London based artist Barnaby Barford has got a certain something that catches the eye, whether it be content of the pieces or the names he gives them. We caught up with him to talk about the wonderful world of ceramic figurines and the transition into stop motion film.
Through the research I did I read somewhere that your work blurs the boundaries between art, craft and design? Is this how you see it and how would you describe your work?
When I first graduated from the Royal College I was working in many different areas, so in a way my whole working practice covered these different areas rather than the actual work crossing these boundaries. However over the last 7 years I have concentrated my efforts on my Art pieces, this is where my passion lies.
I also didn’t realise that you use found mass-produced ceramic figurines and objects that you dismantle and reapply to create new scenes. Is it always like this or do you have to produce your own elements?
The work is all made using found figurines. On some of the recent pieces I have added other objects into the scenes that i have made such as the KFC boxes and food in ‘Family Feast’. I cut the figurines, re-assemble them and am able to change certain forms using milliput. The way of working is more akin to ceramic restoration really. The pieces are then painted with enamel paints. I like using the found objects as they are all made by different hands, they have all had a previous life and I guess originally they had very different intentions for their lives. If I was to make everything from scratch it wouldn’t have the same effect, I think people bring their own preconceptions to these objects when looking at the pieces. They are after all objects that most people would, on principal, dismiss in their original forms. I also enjoy the challenge of making these often somewhat discarded objects relevant and desirable.
Do the pieces you find determine the outcome of the final piece or are you searching for the elements to make up an idea you’ve already got?
I start with an idea for a body of work, something that I would like to explore. My studio is full of figures and I will look through these whilst also looking for other figures that I feel would be suitable. I may want to say specific things and these develop in tandem with finding the correct figures to say this, I guess it is a kind of casting process done for a play or a film.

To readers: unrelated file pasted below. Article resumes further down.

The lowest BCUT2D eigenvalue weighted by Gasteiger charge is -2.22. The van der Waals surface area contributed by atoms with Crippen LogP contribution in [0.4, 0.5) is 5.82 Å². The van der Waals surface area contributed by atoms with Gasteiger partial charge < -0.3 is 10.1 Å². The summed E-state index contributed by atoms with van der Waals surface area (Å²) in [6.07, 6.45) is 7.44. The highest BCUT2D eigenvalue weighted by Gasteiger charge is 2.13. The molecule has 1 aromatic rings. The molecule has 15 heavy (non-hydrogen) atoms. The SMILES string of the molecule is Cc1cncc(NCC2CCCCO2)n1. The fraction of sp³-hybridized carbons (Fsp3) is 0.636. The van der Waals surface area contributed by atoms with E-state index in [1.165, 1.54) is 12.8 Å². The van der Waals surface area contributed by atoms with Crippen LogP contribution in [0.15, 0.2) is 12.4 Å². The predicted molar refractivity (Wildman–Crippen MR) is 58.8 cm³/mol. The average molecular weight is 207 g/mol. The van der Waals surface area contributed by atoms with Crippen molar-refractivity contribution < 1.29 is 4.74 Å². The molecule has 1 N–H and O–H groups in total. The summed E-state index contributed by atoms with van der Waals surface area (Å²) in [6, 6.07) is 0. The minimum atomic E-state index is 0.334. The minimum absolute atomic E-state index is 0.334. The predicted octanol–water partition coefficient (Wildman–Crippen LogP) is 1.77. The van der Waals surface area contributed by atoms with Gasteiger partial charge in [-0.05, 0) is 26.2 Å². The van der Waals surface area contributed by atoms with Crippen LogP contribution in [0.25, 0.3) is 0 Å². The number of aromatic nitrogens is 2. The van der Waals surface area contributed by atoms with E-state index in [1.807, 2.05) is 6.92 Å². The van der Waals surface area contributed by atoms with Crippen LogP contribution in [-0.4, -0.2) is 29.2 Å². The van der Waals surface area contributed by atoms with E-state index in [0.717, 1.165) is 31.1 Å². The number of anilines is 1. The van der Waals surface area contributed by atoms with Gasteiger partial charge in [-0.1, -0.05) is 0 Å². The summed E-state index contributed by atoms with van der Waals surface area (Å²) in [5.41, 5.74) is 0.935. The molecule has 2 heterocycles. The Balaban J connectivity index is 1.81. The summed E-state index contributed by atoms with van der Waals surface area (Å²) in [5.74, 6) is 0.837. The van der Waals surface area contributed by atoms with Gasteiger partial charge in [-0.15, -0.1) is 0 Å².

Would you ever do a mass produced version or is it all about the one off?
For me it is very much about making one-off pieces, I enjoy this way of expressing my ideas and it offers the most freedom and the least constraints. The way I am currently working does not allow me even to make an edition due to the nature of the pieces I find. I am not sure I would gain much more in terms of satisfaction if there were 1000 pieces made as opposed to just 1, the enjoyment and the work is in the conception of the piece.
The names of your work are almost as entertaining as the pieces themselves, such as ‘Stick that on YouTube!’, ‘Salads! I’ll give them fucking salads!’ and ‘Yeah but did you see her tits?!’. These are there to just add humour or is there more to it than that?
They are absolutely vital to the work. It is what brings the viewer into the scene, it clarifies the new context. I hope there is still a certain level of ambiguity left within the piece for the viewer to derive their own thoughts from the pieces. I like to think people might try and think what has happened before and after this moment in time. Primarily, it is essential the pieces work visually, then the title shifts your expectations, takes you off-guard. To a certain extent it is could be a bit of a shock. I find humour is a great way to engage with people but there is always something deeper within the piece. I like the fact they work on different levels, if you want to take it as a joke then that’s fine but if you want to think a little bit more then there is often a darker side to be explored.